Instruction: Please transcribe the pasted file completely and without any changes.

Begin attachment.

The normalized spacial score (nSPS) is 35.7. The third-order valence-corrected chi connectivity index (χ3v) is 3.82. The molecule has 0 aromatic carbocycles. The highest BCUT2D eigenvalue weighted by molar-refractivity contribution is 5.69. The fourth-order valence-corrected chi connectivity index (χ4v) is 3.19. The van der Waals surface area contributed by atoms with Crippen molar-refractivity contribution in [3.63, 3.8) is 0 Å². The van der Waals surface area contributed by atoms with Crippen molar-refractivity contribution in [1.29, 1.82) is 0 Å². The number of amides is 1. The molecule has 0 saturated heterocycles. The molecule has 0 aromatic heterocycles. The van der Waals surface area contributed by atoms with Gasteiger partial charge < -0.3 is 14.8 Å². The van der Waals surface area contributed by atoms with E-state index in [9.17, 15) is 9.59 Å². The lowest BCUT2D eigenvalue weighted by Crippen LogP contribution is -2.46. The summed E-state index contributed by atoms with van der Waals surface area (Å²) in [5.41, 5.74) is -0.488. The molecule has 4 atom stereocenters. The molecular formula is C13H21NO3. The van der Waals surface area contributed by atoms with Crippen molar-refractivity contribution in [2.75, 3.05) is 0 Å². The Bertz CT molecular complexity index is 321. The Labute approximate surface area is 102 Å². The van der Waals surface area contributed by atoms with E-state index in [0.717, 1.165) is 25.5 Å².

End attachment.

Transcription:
The normalized spacial score (nSPS) is 35.7. The third-order valence-corrected chi connectivity index (χ3v) is 3.82. The molecule has 0 aromatic carbocycles. The highest BCUT2D eigenvalue weighted by molar-refractivity contribution is 5.69. The fourth-order valence-corrected chi connectivity index (χ4v) is 3.19. The van der Waals surface area contributed by atoms with Crippen molar-refractivity contribution in [3.63, 3.8) is 0 Å². The van der Waals surface area contributed by atoms with Crippen molar-refractivity contribution in [1.29, 1.82) is 0 Å². The number of amides is 1. The molecule has 0 saturated heterocycles. The molecule has 0 aromatic heterocycles. The van der Waals surface area contributed by atoms with Gasteiger partial charge < -0.3 is 14.8 Å². The van der Waals surface area contributed by atoms with E-state index in [9.17, 15) is 9.59 Å². The lowest BCUT2D eigenvalue weighted by Crippen LogP contribution is -2.46. The summed E-state index contributed by atoms with van der Waals surface area (Å²) in [5.41, 5.74) is -0.488. The molecule has 4 atom stereocenters. The molecular formula is C13H21NO3. The van der Waals surface area contributed by atoms with Crippen molar-refractivity contribution in [2.75, 3.05) is 0 Å². The Bertz CT molecular complexity index is 321. The Labute approximate surface area is 102 Å². The van der Waals surface area contributed by atoms with E-state index in [0.717, 1.165) is 25.5 Å².